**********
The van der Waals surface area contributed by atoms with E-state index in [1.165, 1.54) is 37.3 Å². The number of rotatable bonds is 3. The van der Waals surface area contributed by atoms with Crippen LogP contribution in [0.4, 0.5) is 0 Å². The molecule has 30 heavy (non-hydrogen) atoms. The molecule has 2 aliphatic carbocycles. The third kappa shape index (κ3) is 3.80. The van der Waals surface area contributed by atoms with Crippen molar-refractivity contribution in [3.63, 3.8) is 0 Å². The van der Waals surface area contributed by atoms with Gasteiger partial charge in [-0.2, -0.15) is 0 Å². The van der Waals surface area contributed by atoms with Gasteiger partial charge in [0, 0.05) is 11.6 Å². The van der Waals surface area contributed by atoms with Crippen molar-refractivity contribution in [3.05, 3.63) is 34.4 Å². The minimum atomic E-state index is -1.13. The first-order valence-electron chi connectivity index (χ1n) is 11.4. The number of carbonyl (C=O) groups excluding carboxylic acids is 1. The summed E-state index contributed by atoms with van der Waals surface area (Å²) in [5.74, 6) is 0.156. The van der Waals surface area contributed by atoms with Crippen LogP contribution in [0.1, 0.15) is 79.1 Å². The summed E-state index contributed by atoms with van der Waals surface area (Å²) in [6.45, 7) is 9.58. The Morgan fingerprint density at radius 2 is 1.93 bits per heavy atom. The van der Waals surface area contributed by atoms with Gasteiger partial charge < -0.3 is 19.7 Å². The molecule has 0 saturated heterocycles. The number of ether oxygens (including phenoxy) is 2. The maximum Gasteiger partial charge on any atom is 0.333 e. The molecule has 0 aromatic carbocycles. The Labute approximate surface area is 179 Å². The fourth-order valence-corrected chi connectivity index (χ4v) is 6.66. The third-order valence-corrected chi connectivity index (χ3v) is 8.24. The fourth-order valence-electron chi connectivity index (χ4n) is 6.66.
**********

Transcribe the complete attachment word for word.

The van der Waals surface area contributed by atoms with E-state index in [1.165, 1.54) is 37.3 Å². The number of rotatable bonds is 3. The van der Waals surface area contributed by atoms with Crippen LogP contribution in [0.4, 0.5) is 0 Å². The molecule has 30 heavy (non-hydrogen) atoms. The molecule has 2 aliphatic carbocycles. The third kappa shape index (κ3) is 3.80. The van der Waals surface area contributed by atoms with Crippen molar-refractivity contribution in [3.63, 3.8) is 0 Å². The van der Waals surface area contributed by atoms with Gasteiger partial charge in [-0.2, -0.15) is 0 Å². The van der Waals surface area contributed by atoms with Gasteiger partial charge in [0, 0.05) is 11.6 Å². The van der Waals surface area contributed by atoms with Crippen molar-refractivity contribution in [3.05, 3.63) is 34.4 Å². The minimum atomic E-state index is -1.13. The first-order valence-electron chi connectivity index (χ1n) is 11.4. The number of carbonyl (C=O) groups excluding carboxylic acids is 1. The summed E-state index contributed by atoms with van der Waals surface area (Å²) in [5.74, 6) is 0.156. The van der Waals surface area contributed by atoms with Crippen LogP contribution in [0.1, 0.15) is 79.1 Å². The summed E-state index contributed by atoms with van der Waals surface area (Å²) in [6.45, 7) is 9.58. The Morgan fingerprint density at radius 2 is 1.93 bits per heavy atom. The van der Waals surface area contributed by atoms with Gasteiger partial charge < -0.3 is 19.7 Å². The molecule has 0 saturated heterocycles. The number of ether oxygens (including phenoxy) is 2. The maximum Gasteiger partial charge on any atom is 0.333 e. The molecule has 0 aromatic carbocycles. The Labute approximate surface area is 179 Å². The fourth-order valence-corrected chi connectivity index (χ4v) is 6.66. The third-order valence-corrected chi connectivity index (χ3v) is 8.24. The fourth-order valence-electron chi connectivity index (χ4n) is 6.66.